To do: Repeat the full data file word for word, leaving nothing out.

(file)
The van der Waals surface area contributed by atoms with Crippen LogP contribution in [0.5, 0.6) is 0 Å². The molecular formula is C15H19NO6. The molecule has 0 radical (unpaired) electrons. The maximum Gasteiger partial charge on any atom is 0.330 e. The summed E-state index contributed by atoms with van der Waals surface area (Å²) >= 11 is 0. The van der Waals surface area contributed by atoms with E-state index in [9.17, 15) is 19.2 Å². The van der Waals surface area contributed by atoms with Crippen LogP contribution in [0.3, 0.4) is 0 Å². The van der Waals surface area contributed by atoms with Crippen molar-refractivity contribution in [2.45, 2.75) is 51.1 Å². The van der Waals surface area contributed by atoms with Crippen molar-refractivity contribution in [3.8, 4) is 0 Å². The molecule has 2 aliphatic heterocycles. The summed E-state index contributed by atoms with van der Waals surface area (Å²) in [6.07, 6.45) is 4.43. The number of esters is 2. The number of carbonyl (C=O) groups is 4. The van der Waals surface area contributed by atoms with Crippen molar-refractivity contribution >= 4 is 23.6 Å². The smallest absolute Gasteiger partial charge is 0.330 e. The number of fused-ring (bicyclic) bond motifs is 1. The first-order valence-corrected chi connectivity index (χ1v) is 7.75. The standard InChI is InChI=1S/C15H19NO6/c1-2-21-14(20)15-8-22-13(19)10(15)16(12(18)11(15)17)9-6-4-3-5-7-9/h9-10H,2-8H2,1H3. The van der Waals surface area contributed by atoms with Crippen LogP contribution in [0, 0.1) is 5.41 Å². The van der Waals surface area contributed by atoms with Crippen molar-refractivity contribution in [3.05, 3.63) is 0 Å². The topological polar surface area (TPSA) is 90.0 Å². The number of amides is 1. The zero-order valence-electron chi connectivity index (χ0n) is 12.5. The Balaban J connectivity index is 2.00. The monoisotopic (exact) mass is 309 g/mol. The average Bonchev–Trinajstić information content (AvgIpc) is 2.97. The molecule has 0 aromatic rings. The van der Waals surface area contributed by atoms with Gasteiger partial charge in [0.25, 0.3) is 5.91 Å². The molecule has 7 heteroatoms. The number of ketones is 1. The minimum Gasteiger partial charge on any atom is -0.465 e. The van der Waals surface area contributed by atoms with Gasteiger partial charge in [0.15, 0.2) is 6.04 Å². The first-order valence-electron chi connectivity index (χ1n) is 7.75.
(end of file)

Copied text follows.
The van der Waals surface area contributed by atoms with Crippen LogP contribution in [0.5, 0.6) is 0 Å². The molecular formula is C15H19NO6. The molecule has 0 radical (unpaired) electrons. The maximum Gasteiger partial charge on any atom is 0.330 e. The summed E-state index contributed by atoms with van der Waals surface area (Å²) >= 11 is 0. The van der Waals surface area contributed by atoms with E-state index in [9.17, 15) is 19.2 Å². The van der Waals surface area contributed by atoms with Crippen LogP contribution in [0.3, 0.4) is 0 Å². The van der Waals surface area contributed by atoms with Crippen molar-refractivity contribution in [2.45, 2.75) is 51.1 Å². The van der Waals surface area contributed by atoms with Crippen molar-refractivity contribution in [3.8, 4) is 0 Å². The molecule has 2 aliphatic heterocycles. The summed E-state index contributed by atoms with van der Waals surface area (Å²) in [6.07, 6.45) is 4.43. The number of esters is 2. The number of carbonyl (C=O) groups is 4. The van der Waals surface area contributed by atoms with Crippen molar-refractivity contribution >= 4 is 23.6 Å². The smallest absolute Gasteiger partial charge is 0.330 e. The number of fused-ring (bicyclic) bond motifs is 1. The first-order valence-corrected chi connectivity index (χ1v) is 7.75. The standard InChI is InChI=1S/C15H19NO6/c1-2-21-14(20)15-8-22-13(19)10(15)16(12(18)11(15)17)9-6-4-3-5-7-9/h9-10H,2-8H2,1H3. The van der Waals surface area contributed by atoms with Crippen LogP contribution in [0, 0.1) is 5.41 Å². The van der Waals surface area contributed by atoms with Crippen molar-refractivity contribution in [3.05, 3.63) is 0 Å². The topological polar surface area (TPSA) is 90.0 Å². The number of amides is 1. The zero-order valence-electron chi connectivity index (χ0n) is 12.5. The Balaban J connectivity index is 2.00. The monoisotopic (exact) mass is 309 g/mol. The average Bonchev–Trinajstić information content (AvgIpc) is 2.97. The molecule has 0 aromatic rings. The van der Waals surface area contributed by atoms with Gasteiger partial charge in [0.25, 0.3) is 5.91 Å². The molecule has 7 heteroatoms. The number of ketones is 1. The minimum Gasteiger partial charge on any atom is -0.465 e. The van der Waals surface area contributed by atoms with Gasteiger partial charge in [0.15, 0.2) is 6.04 Å². The first-order valence-electron chi connectivity index (χ1n) is 7.75.